What are PEP (Public Exposed Persons) lists?
PEP (Public Exposed Persons) lists are registries or databases that contain information on individuals who hold public or relevant positions in society and who are therefore exposed to risk situations such as bribery, corruption, or money laundering. These lists are used by financial entities and government authorities to prevent and detect illicit activities. PEP lists may include information on politicians, public officials, businessmen, religious leaders, among others, and their use is mandatory in many countries as part of efforts to combat corruption and money laundering.
Who is considered a Politically Exposed Person (PEP)?
A Politically Exposed Person (PEP) is a person who holds or has held a prominent public office or who has a close relationship with someone who holds or has held such an office. In general, a PEP is any person who has a high level of responsibility in political, administrative or judicial decision-making, whether at the national or international level. For example, heads of state, members of government, deputies or senators, judges, magistrates, mayors, among others, are considered PEPs. Close relatives or associates of these persons, such as spouses, children, parents, siblings, business partners, among others, are also considered PEPs. In short, any person who has a position of power or influence in society may be considered a PEP.
Why are PEPs and sanction screening necessary?
PEP (Politically Exposed Persons) and sanctioned lists are important tools for preventing and combating corruption, money laundering and terrorist financing. These tools enable financial institutions and government authorities to identify individuals and organizations that may be involved in illicit activities.
Sanctions screening identifies individuals and organizations that have been sanctioned for illegal activities, such as terrorism or drug trafficking. These sanctions may include freezing assets or prohibiting financial transactions. The inclusion of these individuals and organizations on sanctions lists allows financial institutions and government authorities to prevent any financial transactions with them.
En resumen, las listas PEP y la detección de sanciones son herramientas importantes para prevenir y combatir la corrupción, el lavado de dinero y el financiamiento del terrorismo, y son necesarias para garantizar la integridad y la transparencia del sistema financiero.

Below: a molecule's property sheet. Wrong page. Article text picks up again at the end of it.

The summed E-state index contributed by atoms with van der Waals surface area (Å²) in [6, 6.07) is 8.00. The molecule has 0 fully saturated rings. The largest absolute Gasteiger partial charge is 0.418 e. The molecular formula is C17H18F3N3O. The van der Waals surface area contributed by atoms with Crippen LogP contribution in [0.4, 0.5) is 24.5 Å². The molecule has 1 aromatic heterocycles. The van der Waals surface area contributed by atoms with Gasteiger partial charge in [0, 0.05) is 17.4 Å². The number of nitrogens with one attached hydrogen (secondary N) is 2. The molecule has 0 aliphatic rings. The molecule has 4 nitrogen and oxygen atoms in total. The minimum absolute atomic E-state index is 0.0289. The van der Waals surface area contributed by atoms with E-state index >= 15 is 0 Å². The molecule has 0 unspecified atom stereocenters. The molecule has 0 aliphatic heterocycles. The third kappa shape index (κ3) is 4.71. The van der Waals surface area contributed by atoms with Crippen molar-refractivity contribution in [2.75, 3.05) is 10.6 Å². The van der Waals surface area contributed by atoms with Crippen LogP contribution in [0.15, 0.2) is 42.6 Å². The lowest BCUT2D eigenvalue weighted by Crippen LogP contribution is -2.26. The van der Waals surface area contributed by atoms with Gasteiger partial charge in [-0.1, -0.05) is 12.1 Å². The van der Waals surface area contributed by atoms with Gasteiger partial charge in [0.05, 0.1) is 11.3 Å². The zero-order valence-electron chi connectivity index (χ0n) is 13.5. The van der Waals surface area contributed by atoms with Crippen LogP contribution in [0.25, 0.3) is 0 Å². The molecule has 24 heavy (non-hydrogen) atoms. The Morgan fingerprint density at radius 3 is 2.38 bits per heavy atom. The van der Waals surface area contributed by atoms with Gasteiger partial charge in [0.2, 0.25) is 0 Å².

Who decides who is a Public Exposed Person?
The decision of who is considered a Politically Exposed Person (PEP) or who is sanctioned is made by different agencies and entities, depending on the country and jurisdiction in question.
In general, PEP and sanctions lists are maintained by government authorities. These may include government agencies such as the U.S. Treasury Department, the European Union, the Organization for Economic Cooperation and Development (OECD) and other international organizations.
Financial institutions, such as banks and exchange houses, are responsible for verifying whether their customers are on the PEP or sanctions lists. In some countries, financial institutions are required by law to perform this verification before conducting any financial transaction.
As for the decision to sanction an individual or organization, this is usually made by the relevant government authorities, such as the justice or national security departments. These decisions are usually based on investigations and evidence indicating that the person or organization is involved in illegal activities, such as money laundering, corruption or terrorist financing.
In short, the decision of who is considered a PEP or who is sanctioned is made by different agencies and entities, depending on the country and jurisdiction in question, and is usually based on investigations and evidence of illicit activities.
How many types of PEP are there?
There are different types of Politically Exposed Persons (PEPs), depending on their level of exposure and responsibility in political or administrative decision-making. The three main types of PEPs are described below:
- High-level PEPs: are individuals who hold or have held high-level political or administrative positions, such as heads of state, ministers, governors, mayors, among others.
- Intermediate-level PEPs: these are people who hold or have held political or administrative positions at intermediate level, such as deputies, senators, councilmen, directors of state-owned companies, among others.
- Low-level PEPs: these are people who hold or have held low-level political or administrative positions, such as advisors, secretaries, assistants, among others.